Q: I just saved a kitten, maybe about 3 months old, from a household that kept it locked in a bathroom. Kids there may have been rough on it too, whiskers have been cut. The kitten bites randomly and is extremely violent. My other cats are a year older and gentle, calm lap cats. I have been pulling the more aggressive kitten away from the docile cats when they hiss and growl but I wonder how I can integrate them so we can live in peace. – Angelica
The kitten needs a lot of play and positive, gentle attention. Most often how we play with kitties can leave them pent (See How to Play with Your Cat). Play-aggression and biting in kittens is normal. Often people handle it inappropriately by blowing on the kitten’s face, scruffing kittens, hitting them on their noses, or squirting them. This usually causes kittens and older cats to lash out, or pounce and attack, then run away, but without retraction of claws, or it causes them to bite much harder than necessary.
It will be important to feed your cats and kitten together, while keeping your cats at a comfortable distance from the kitten, so that they develop a positive association with the kitten. Pair really yummy and special food with the kitten. Kittens love to eat and should always have access to food. Introduce them or allow moderate access to each other when the kitten is sleepy or resting. Most kitties hunt (play), eat, and then sleep or nap. Play with the kitties, especially your kitten, when your cats are aware of each other or prior to an introduction. Then feed your cats together. The kitten will most likely focus on the food, and then take a nap.
It will be important to interrupt and redirect any cat from staring, stalking and chasing another cat. You should do this in a positive way and before the victim kitty feels the need to hiss, swat or retreat. When you are not there to supervise, you will want to separate the kitties. But, rotate territories and areas the new kitten stays, so that a communal odor is established and so that rooms are shared. You may also want to introduce kitties to each other one at a time, so that introductions can be more manageable and are not so overwhelming.
You can plug in Feliway (Comfort Zone) in areas the kitten stays or in rooms where cats pass each other, or have access to each other. Just be sure Feliway is not plugged in over or near a litter pan or over a food or water bowl.
Q: My 14 week old female kitten has lived with us for 6 weeks, but appears to be at least 50% untameable wild cat (have had cats all my life & believe as a rescue kitty she has not had early enough habituation with humans). My 2 middle aged male cats cannot stand the sight of her & one of them has practically moved out – they are usually sociable, but she literally hurls herself at them, desperate for feline interaction, & they feel & respond as if they are being attacked (when rarely she snuggles or licks, they tolerate it). Would love help on integrating them all harmoniously please. – Sandra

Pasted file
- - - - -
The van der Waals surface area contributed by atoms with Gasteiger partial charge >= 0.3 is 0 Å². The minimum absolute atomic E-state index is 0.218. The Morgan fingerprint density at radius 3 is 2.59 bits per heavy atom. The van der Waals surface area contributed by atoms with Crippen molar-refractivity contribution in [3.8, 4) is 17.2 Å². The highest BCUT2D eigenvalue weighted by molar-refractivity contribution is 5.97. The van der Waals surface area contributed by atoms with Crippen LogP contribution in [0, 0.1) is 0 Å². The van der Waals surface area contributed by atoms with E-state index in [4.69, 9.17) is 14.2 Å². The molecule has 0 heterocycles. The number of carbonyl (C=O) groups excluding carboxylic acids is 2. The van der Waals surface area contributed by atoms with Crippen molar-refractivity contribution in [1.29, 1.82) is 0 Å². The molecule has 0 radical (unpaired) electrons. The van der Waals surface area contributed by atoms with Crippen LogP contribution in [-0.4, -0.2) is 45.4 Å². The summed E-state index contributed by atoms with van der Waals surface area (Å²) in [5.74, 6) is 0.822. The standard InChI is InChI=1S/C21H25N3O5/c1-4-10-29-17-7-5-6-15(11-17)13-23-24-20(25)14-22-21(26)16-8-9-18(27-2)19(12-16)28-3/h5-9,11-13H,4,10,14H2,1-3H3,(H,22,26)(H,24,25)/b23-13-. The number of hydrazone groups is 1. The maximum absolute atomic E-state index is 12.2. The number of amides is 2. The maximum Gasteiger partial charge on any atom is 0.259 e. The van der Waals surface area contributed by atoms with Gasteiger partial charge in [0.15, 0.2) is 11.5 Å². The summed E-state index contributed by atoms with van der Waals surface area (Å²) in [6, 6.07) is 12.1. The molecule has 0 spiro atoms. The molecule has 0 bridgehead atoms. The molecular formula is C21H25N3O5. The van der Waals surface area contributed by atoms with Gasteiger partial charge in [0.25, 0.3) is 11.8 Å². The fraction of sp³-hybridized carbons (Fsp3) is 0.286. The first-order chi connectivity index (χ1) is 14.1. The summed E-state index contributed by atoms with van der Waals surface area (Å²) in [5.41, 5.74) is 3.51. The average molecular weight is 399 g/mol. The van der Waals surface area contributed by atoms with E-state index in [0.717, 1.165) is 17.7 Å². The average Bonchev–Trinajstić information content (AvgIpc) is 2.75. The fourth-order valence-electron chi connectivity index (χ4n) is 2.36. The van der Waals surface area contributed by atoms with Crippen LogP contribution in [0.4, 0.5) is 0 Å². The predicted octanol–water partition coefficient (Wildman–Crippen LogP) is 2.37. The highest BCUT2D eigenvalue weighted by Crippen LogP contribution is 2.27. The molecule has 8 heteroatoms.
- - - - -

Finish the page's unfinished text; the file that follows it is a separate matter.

A: Kittens need a lot of play and naturally want to socialize with other cats. It’s important that she is played with prior to introducing her to the other kitties and that they are then fed together (from different bowls or plates, and a distance where they are all comfortable). You did not mention if you can pick her up and carry her or if she is affectionate with people. I am assuming the sociability in the cats you refer to are with human members of the family. Introducing a new cat to a household can be challenging, especially when it is a young cat or kitten who craves social interaction and engagement, and older cats who are settled in their ways.
Adding vertical territory, such as cat trees, window perches, and/or providing access to counters or dressers, can help. Invite your older cats into rooms and place them on higher surfaces. Reward them and give them attention when you do so. This may provide a safe area for your cats when your kitten is present. It will be important to interrupt and redirect staring, stalking and chasing by your kitten, before chasing occurs, or before any of your older cats retreat. You can do this by positively redirecting or distracting your kitten, or by repositioning her (Pick her up and place her down so that she faces away from or in the opposite direction of your kitties, but keep her in the same room. You may have to do this multiple times, but it works).
Copyright © Alana Stevenson 2013
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Alana Stevenson can be contacted through her website www.AlanaStevenson.com. She provides consultations by phone and Skype.